The first openly gay man was ordained in the UCC in 1977. Now, some people knew that; others didn’t. But those who did began to find a home in the UCC. Once you have a diverse group of people that includes those often excluded, you begin to hear new voices and understand different perspectives. Hearts and minds are changed. And so, in 1973, a vote was taken at the General Senate – the governing body of the UCC – calling on local churches to fully affirm and celebrate the gifts that LGBT persons bring into the full life of the church. Then, in 2005, the General Senate took an historic vote to support same-gender marriage, long before the Supreme Court action. That decision really made the UCC more public about extravagant welcome, and it pushed the envelope for many of our congregations. Some left, most stayed, and churches joined the United Church of Christ because of that vote. But it was a very hard time in the denominational life of the church. But it mattered to people that the UCC had taken that action. Did you know that Don Holliday, the lead attorney who fought to legalize same-sex marriage in Oklahoma, is a member of one of our UCC churches in Norman, Oklahoma? He came to the UCC because of the welcome to LGBT persons in our communities. Today, in Kansas-Oklahoma, of the eight persons who are members in discernment seeking to become authorized ministers in the UCC, only one grew up in the United Church of Christ. Others have come to us because we are an open and affirming denomination. Not all eight of the members in discernment are LGBT, but they want to be part of a denomination that has said clearly and without question, that all are welcome, no matter who they are, where they are on life’s journey, and yes, who they love. There is no turning back. This is now a core piece of the identity of the United Church of Christ.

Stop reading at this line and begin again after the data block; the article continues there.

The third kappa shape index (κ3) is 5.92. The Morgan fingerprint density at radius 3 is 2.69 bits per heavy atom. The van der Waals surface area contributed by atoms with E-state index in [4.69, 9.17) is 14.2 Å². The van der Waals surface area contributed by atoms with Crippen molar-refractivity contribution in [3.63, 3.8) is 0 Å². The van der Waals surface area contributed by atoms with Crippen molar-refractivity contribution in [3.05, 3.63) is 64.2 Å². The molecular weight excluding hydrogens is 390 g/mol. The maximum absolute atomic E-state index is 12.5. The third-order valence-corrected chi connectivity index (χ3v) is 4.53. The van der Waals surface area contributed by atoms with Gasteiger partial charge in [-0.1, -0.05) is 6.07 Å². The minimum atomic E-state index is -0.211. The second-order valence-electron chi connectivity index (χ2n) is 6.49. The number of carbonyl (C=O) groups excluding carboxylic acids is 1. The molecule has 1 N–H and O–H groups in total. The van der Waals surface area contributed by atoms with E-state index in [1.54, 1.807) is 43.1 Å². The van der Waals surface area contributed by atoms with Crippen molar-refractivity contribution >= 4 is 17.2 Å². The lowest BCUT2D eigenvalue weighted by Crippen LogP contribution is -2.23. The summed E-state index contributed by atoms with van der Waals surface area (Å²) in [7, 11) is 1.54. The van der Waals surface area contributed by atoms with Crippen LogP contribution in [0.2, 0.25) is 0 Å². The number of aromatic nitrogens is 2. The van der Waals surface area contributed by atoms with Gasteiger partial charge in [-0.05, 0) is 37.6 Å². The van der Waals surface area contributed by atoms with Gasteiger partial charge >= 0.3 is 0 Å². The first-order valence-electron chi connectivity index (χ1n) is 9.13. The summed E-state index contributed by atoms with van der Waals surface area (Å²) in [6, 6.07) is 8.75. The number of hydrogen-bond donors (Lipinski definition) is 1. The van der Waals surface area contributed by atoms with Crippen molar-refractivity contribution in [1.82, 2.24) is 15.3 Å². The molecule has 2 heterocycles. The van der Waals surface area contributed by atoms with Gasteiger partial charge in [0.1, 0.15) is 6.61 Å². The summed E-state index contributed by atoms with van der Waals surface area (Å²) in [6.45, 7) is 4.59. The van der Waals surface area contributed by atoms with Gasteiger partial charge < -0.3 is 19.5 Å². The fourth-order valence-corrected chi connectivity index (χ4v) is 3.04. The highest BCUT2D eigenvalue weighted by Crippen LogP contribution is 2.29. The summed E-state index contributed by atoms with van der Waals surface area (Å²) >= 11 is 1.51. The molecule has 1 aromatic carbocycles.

And the last thing that is core to the identity of this denomination, is that we are a church of covenant. There are no binding agreements, no church law that says what each of our churches or members have to believe. There is no book of discipline, no creed we have to recite. In some ways, that has worked in our favor, as the governing body – the General Senate – can identify and articulate a prophetic vision for the denomination, but there is no requirement that every local church adopt that vision as its own. So, each local church decides if it’s open and affirming or not. Each local church decides if justice is a key part of their identity or not. But even though we have that local autonomy, that doesn’t mean there are no expectations of UCC congregations. There is one. And it is abundantly clear in the bylaws. The one main expectation is that UCC churches be in covenant – with each other, with the conference, and with the General Senate. Local churches are expected to embrace being part of the body of Christ that is the United Church of Christ. And covenant means that we will listen, hear, and carefully consider the advice, counsel, and request of other parts of the body. Covenant means we promise each other we will stay at the table, even when we disagree. That we will wrestle with common concerns, that we will support, care for, and nurture each other. It does not mean we will all come out at the same place, but we accept that we don’t always have to agree to be in partnership and ministry together. We don’t have a one-size-fits-all model in the UCC. We know that our unity is in Christ, and in the end, it is the covenant that we have with one another that keeps us together as the United Church of Christ. A commitment to working for justice, a church of extravagant welcome, and our covenant with each other as the United Church of Christ. Now, I am sure someone else would name one or two different or additional core values. After all, this is the UCC. But I think these are pretty central to our identity. May God continue to guide and direct us as we embody these values in our churches, across the country, and across the state, but especially today here at Plymouth, in our lives, and in our world. Amen.